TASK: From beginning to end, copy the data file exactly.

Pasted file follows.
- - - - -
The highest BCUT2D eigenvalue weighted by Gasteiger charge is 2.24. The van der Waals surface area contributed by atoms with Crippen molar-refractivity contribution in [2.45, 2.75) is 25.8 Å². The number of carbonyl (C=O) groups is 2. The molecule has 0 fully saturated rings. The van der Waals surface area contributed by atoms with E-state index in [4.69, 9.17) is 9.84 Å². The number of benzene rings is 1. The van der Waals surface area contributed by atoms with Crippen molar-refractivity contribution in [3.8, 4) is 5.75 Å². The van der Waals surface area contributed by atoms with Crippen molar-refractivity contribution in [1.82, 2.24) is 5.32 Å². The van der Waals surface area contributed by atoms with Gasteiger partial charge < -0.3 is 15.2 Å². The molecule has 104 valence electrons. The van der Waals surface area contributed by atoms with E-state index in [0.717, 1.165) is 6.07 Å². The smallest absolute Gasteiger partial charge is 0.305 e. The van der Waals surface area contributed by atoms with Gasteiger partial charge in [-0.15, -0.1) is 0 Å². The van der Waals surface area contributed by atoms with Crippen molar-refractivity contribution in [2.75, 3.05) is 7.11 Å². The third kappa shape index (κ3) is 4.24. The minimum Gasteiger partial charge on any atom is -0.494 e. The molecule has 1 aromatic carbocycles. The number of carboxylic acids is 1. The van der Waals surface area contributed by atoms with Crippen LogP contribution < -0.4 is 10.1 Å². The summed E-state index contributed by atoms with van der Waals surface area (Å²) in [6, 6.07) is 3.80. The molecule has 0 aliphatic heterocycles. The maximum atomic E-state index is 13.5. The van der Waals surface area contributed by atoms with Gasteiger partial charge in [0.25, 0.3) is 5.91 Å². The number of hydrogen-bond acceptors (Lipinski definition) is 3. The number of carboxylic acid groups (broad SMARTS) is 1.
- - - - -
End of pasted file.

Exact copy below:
The highest BCUT2D eigenvalue weighted by Gasteiger charge is 2.24. The van der Waals surface area contributed by atoms with Crippen molar-refractivity contribution in [2.45, 2.75) is 25.8 Å². The number of carbonyl (C=O) groups is 2. The molecule has 0 fully saturated rings. The van der Waals surface area contributed by atoms with E-state index in [4.69, 9.17) is 9.84 Å². The number of benzene rings is 1. The van der Waals surface area contributed by atoms with Crippen molar-refractivity contribution in [3.8, 4) is 5.75 Å². The van der Waals surface area contributed by atoms with Crippen molar-refractivity contribution in [1.82, 2.24) is 5.32 Å². The van der Waals surface area contributed by atoms with Gasteiger partial charge < -0.3 is 15.2 Å². The molecule has 104 valence electrons. The van der Waals surface area contributed by atoms with E-state index in [0.717, 1.165) is 6.07 Å². The smallest absolute Gasteiger partial charge is 0.305 e. The van der Waals surface area contributed by atoms with Gasteiger partial charge in [-0.15, -0.1) is 0 Å². The van der Waals surface area contributed by atoms with Crippen molar-refractivity contribution in [2.75, 3.05) is 7.11 Å². The third kappa shape index (κ3) is 4.24. The minimum Gasteiger partial charge on any atom is -0.494 e. The molecule has 1 aromatic carbocycles. The number of carboxylic acids is 1. The van der Waals surface area contributed by atoms with Crippen LogP contribution < -0.4 is 10.1 Å². The summed E-state index contributed by atoms with van der Waals surface area (Å²) in [6, 6.07) is 3.80. The molecule has 0 aliphatic heterocycles. The maximum atomic E-state index is 13.5. The van der Waals surface area contributed by atoms with Gasteiger partial charge in [0.25, 0.3) is 5.91 Å². The number of hydrogen-bond acceptors (Lipinski definition) is 3. The number of carboxylic acid groups (broad SMARTS) is 1.